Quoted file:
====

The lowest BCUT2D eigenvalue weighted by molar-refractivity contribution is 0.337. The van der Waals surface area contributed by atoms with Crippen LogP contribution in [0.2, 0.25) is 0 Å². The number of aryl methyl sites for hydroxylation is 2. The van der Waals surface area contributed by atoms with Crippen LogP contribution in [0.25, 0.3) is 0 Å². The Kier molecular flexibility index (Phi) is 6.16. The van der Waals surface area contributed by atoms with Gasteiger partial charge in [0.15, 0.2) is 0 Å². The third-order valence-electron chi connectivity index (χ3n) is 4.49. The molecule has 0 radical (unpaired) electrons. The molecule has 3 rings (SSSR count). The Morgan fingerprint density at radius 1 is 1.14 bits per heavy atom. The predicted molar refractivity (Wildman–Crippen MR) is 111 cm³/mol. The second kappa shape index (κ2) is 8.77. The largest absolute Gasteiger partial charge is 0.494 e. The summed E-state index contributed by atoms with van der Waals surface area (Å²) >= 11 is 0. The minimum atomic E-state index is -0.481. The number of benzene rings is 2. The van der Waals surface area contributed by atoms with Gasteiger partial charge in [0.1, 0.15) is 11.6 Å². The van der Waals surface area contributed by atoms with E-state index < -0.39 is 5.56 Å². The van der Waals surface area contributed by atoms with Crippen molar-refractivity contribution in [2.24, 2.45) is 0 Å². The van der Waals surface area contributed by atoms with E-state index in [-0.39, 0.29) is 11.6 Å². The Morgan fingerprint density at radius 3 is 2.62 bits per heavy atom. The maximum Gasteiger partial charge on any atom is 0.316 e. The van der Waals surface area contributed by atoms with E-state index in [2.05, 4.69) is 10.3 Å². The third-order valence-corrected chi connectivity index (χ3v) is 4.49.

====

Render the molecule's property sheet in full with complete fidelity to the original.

The lowest BCUT2D eigenvalue weighted by molar-refractivity contribution is 0.337. The van der Waals surface area contributed by atoms with Crippen LogP contribution in [0.2, 0.25) is 0 Å². The number of aryl methyl sites for hydroxylation is 2. The van der Waals surface area contributed by atoms with Crippen LogP contribution in [0.25, 0.3) is 0 Å². The Kier molecular flexibility index (Phi) is 6.16. The van der Waals surface area contributed by atoms with Gasteiger partial charge in [0.15, 0.2) is 0 Å². The third-order valence-electron chi connectivity index (χ3n) is 4.49. The molecule has 0 radical (unpaired) electrons. The molecule has 3 rings (SSSR count). The Morgan fingerprint density at radius 1 is 1.14 bits per heavy atom. The predicted molar refractivity (Wildman–Crippen MR) is 111 cm³/mol. The second kappa shape index (κ2) is 8.77. The largest absolute Gasteiger partial charge is 0.494 e. The summed E-state index contributed by atoms with van der Waals surface area (Å²) >= 11 is 0. The minimum atomic E-state index is -0.481. The number of benzene rings is 2. The van der Waals surface area contributed by atoms with Gasteiger partial charge in [0.1, 0.15) is 11.6 Å². The van der Waals surface area contributed by atoms with E-state index < -0.39 is 5.56 Å². The van der Waals surface area contributed by atoms with Crippen molar-refractivity contribution in [2.24, 2.45) is 0 Å². The van der Waals surface area contributed by atoms with E-state index in [-0.39, 0.29) is 11.6 Å². The Morgan fingerprint density at radius 3 is 2.62 bits per heavy atom. The maximum Gasteiger partial charge on any atom is 0.316 e. The van der Waals surface area contributed by atoms with E-state index in [2.05, 4.69) is 10.3 Å². The third-order valence-corrected chi connectivity index (χ3v) is 4.49.